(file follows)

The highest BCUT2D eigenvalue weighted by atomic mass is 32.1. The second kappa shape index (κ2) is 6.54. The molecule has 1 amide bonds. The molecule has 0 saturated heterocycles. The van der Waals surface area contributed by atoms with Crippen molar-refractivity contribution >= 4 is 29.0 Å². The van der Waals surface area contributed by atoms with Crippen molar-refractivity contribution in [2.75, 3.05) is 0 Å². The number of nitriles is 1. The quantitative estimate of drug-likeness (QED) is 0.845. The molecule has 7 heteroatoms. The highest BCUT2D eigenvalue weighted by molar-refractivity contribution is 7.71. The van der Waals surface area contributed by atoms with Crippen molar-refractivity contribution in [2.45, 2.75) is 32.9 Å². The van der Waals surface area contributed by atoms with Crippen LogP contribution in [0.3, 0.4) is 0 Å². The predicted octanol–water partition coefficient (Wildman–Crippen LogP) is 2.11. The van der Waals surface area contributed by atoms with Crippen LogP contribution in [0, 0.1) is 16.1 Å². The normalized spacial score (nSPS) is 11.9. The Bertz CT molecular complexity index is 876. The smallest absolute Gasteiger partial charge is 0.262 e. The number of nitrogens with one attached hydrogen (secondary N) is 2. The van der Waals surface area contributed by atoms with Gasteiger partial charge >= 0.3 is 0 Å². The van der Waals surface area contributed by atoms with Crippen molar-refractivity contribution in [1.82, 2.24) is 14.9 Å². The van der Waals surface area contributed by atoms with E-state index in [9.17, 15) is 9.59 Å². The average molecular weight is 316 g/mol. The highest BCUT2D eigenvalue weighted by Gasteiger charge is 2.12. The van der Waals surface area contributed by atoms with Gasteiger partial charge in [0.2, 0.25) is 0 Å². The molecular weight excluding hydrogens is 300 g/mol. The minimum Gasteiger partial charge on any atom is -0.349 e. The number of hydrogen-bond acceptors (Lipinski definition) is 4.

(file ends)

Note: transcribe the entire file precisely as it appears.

The highest BCUT2D eigenvalue weighted by atomic mass is 32.1. The second kappa shape index (κ2) is 6.54. The molecule has 1 amide bonds. The molecule has 0 saturated heterocycles. The van der Waals surface area contributed by atoms with Crippen molar-refractivity contribution >= 4 is 29.0 Å². The van der Waals surface area contributed by atoms with Crippen molar-refractivity contribution in [2.75, 3.05) is 0 Å². The number of nitriles is 1. The quantitative estimate of drug-likeness (QED) is 0.845. The molecule has 7 heteroatoms. The highest BCUT2D eigenvalue weighted by molar-refractivity contribution is 7.71. The van der Waals surface area contributed by atoms with Crippen molar-refractivity contribution in [2.45, 2.75) is 32.9 Å². The van der Waals surface area contributed by atoms with Crippen LogP contribution in [0.3, 0.4) is 0 Å². The predicted octanol–water partition coefficient (Wildman–Crippen LogP) is 2.11. The van der Waals surface area contributed by atoms with Crippen LogP contribution in [0, 0.1) is 16.1 Å². The normalized spacial score (nSPS) is 11.9. The Bertz CT molecular complexity index is 876. The smallest absolute Gasteiger partial charge is 0.262 e. The number of nitrogens with one attached hydrogen (secondary N) is 2. The van der Waals surface area contributed by atoms with Gasteiger partial charge >= 0.3 is 0 Å². The van der Waals surface area contributed by atoms with Crippen molar-refractivity contribution in [1.82, 2.24) is 14.9 Å². The van der Waals surface area contributed by atoms with E-state index in [9.17, 15) is 9.59 Å². The average molecular weight is 316 g/mol. The highest BCUT2D eigenvalue weighted by Gasteiger charge is 2.12. The van der Waals surface area contributed by atoms with Gasteiger partial charge in [0.2, 0.25) is 0 Å². The molecular weight excluding hydrogens is 300 g/mol. The minimum Gasteiger partial charge on any atom is -0.349 e. The number of hydrogen-bond acceptors (Lipinski definition) is 4.